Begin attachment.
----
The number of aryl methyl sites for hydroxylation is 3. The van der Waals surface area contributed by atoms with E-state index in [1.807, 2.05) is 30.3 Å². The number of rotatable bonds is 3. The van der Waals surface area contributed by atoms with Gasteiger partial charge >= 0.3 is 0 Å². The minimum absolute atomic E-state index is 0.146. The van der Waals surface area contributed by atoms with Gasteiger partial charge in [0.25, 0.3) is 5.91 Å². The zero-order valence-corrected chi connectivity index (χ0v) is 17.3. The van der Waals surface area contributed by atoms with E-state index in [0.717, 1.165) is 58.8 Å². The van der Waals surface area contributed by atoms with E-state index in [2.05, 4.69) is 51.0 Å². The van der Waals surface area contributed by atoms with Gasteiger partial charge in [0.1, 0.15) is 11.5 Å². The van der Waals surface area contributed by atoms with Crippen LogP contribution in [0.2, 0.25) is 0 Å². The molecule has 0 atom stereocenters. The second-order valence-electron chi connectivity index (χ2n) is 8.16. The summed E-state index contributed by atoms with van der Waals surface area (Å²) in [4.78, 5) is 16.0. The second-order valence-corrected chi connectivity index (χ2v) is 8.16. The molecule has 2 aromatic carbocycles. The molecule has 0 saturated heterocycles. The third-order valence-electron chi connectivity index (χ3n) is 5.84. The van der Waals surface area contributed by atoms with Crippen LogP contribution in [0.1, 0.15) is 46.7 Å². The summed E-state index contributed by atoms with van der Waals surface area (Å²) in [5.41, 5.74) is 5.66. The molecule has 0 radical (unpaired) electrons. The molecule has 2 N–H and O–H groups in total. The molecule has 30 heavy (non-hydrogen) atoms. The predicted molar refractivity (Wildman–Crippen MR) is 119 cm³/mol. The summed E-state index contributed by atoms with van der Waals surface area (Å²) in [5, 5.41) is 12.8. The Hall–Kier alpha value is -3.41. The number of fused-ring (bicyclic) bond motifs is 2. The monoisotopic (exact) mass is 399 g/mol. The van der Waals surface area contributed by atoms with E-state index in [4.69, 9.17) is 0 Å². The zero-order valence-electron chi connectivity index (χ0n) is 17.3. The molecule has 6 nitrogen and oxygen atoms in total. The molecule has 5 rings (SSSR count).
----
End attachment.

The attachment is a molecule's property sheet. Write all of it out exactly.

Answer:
The number of aryl methyl sites for hydroxylation is 3. The van der Waals surface area contributed by atoms with E-state index in [1.807, 2.05) is 30.3 Å². The number of rotatable bonds is 3. The van der Waals surface area contributed by atoms with Gasteiger partial charge >= 0.3 is 0 Å². The minimum absolute atomic E-state index is 0.146. The van der Waals surface area contributed by atoms with Gasteiger partial charge in [0.25, 0.3) is 5.91 Å². The zero-order valence-corrected chi connectivity index (χ0v) is 17.3. The van der Waals surface area contributed by atoms with E-state index in [0.717, 1.165) is 58.8 Å². The van der Waals surface area contributed by atoms with E-state index in [2.05, 4.69) is 51.0 Å². The van der Waals surface area contributed by atoms with Gasteiger partial charge in [0.1, 0.15) is 11.5 Å². The van der Waals surface area contributed by atoms with Crippen LogP contribution in [0.2, 0.25) is 0 Å². The molecule has 0 atom stereocenters. The second-order valence-electron chi connectivity index (χ2n) is 8.16. The summed E-state index contributed by atoms with van der Waals surface area (Å²) in [4.78, 5) is 16.0. The second-order valence-corrected chi connectivity index (χ2v) is 8.16. The molecule has 2 aromatic carbocycles. The molecule has 0 saturated heterocycles. The third-order valence-electron chi connectivity index (χ3n) is 5.84. The van der Waals surface area contributed by atoms with Crippen LogP contribution in [0.1, 0.15) is 46.7 Å². The summed E-state index contributed by atoms with van der Waals surface area (Å²) in [5.41, 5.74) is 5.66. The molecule has 0 radical (unpaired) electrons. The molecule has 2 N–H and O–H groups in total. The molecule has 30 heavy (non-hydrogen) atoms. The predicted molar refractivity (Wildman–Crippen MR) is 119 cm³/mol. The summed E-state index contributed by atoms with van der Waals surface area (Å²) in [5, 5.41) is 12.8. The Hall–Kier alpha value is -3.41. The number of fused-ring (bicyclic) bond motifs is 2. The monoisotopic (exact) mass is 399 g/mol. The van der Waals surface area contributed by atoms with E-state index in [4.69, 9.17) is 0 Å². The zero-order valence-electron chi connectivity index (χ0n) is 17.3. The molecule has 6 nitrogen and oxygen atoms in total. The molecule has 5 rings (SSSR count).